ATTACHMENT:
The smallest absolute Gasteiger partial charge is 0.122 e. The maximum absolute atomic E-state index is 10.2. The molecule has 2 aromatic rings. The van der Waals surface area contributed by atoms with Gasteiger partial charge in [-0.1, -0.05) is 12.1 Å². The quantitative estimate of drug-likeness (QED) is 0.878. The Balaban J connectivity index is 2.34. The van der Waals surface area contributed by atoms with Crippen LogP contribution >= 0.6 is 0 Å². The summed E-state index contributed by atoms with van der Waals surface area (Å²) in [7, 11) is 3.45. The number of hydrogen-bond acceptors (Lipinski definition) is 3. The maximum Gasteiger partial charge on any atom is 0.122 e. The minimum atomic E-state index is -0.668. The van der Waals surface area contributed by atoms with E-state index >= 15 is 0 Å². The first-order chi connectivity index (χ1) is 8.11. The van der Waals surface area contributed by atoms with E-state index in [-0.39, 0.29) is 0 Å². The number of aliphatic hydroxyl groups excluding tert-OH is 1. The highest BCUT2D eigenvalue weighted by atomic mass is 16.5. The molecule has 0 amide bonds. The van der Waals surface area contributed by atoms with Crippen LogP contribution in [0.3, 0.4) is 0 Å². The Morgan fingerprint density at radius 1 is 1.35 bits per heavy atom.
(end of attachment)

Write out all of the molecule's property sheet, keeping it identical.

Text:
The smallest absolute Gasteiger partial charge is 0.122 e. The maximum absolute atomic E-state index is 10.2. The molecule has 2 aromatic rings. The van der Waals surface area contributed by atoms with Gasteiger partial charge in [-0.1, -0.05) is 12.1 Å². The quantitative estimate of drug-likeness (QED) is 0.878. The Balaban J connectivity index is 2.34. The van der Waals surface area contributed by atoms with Crippen LogP contribution >= 0.6 is 0 Å². The summed E-state index contributed by atoms with van der Waals surface area (Å²) in [7, 11) is 3.45. The number of hydrogen-bond acceptors (Lipinski definition) is 3. The maximum Gasteiger partial charge on any atom is 0.122 e. The minimum atomic E-state index is -0.668. The van der Waals surface area contributed by atoms with E-state index >= 15 is 0 Å². The first-order chi connectivity index (χ1) is 8.11. The van der Waals surface area contributed by atoms with E-state index in [-0.39, 0.29) is 0 Å². The number of aliphatic hydroxyl groups excluding tert-OH is 1. The highest BCUT2D eigenvalue weighted by atomic mass is 16.5. The molecule has 0 amide bonds. The van der Waals surface area contributed by atoms with Crippen LogP contribution in [0.3, 0.4) is 0 Å². The Morgan fingerprint density at radius 1 is 1.35 bits per heavy atom.